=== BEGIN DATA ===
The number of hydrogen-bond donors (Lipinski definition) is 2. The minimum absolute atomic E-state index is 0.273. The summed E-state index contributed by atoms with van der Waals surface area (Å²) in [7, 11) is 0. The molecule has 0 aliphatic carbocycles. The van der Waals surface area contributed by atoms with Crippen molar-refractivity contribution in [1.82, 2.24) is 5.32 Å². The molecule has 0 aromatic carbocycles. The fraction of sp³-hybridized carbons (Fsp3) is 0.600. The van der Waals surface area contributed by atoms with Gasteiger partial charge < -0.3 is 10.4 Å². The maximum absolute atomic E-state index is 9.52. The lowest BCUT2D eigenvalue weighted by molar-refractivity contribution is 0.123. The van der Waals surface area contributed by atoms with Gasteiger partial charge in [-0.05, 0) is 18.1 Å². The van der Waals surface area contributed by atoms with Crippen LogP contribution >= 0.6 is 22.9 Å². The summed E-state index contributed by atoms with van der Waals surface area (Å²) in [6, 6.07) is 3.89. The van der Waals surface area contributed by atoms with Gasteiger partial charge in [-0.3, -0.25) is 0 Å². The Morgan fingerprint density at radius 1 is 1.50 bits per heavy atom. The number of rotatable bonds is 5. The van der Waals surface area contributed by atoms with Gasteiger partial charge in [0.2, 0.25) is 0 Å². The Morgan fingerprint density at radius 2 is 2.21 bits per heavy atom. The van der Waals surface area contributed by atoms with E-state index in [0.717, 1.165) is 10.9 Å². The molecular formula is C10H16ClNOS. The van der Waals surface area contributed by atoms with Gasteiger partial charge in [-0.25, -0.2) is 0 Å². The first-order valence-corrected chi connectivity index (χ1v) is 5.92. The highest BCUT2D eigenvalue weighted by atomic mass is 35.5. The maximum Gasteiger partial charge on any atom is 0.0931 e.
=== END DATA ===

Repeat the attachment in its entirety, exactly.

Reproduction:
The number of hydrogen-bond donors (Lipinski definition) is 2. The minimum absolute atomic E-state index is 0.273. The summed E-state index contributed by atoms with van der Waals surface area (Å²) in [7, 11) is 0. The molecule has 0 aliphatic carbocycles. The van der Waals surface area contributed by atoms with Crippen molar-refractivity contribution in [1.82, 2.24) is 5.32 Å². The molecule has 0 aromatic carbocycles. The fraction of sp³-hybridized carbons (Fsp3) is 0.600. The van der Waals surface area contributed by atoms with Gasteiger partial charge < -0.3 is 10.4 Å². The maximum absolute atomic E-state index is 9.52. The lowest BCUT2D eigenvalue weighted by molar-refractivity contribution is 0.123. The van der Waals surface area contributed by atoms with Gasteiger partial charge in [-0.05, 0) is 18.1 Å². The van der Waals surface area contributed by atoms with Crippen LogP contribution >= 0.6 is 22.9 Å². The summed E-state index contributed by atoms with van der Waals surface area (Å²) in [6, 6.07) is 3.89. The van der Waals surface area contributed by atoms with Gasteiger partial charge in [-0.3, -0.25) is 0 Å². The Morgan fingerprint density at radius 1 is 1.50 bits per heavy atom. The number of rotatable bonds is 5. The van der Waals surface area contributed by atoms with Gasteiger partial charge in [0.2, 0.25) is 0 Å². The Morgan fingerprint density at radius 2 is 2.21 bits per heavy atom. The van der Waals surface area contributed by atoms with E-state index in [0.717, 1.165) is 10.9 Å². The molecular formula is C10H16ClNOS. The van der Waals surface area contributed by atoms with Gasteiger partial charge in [-0.25, -0.2) is 0 Å². The first-order valence-corrected chi connectivity index (χ1v) is 5.92. The highest BCUT2D eigenvalue weighted by atomic mass is 35.5. The maximum Gasteiger partial charge on any atom is 0.0931 e.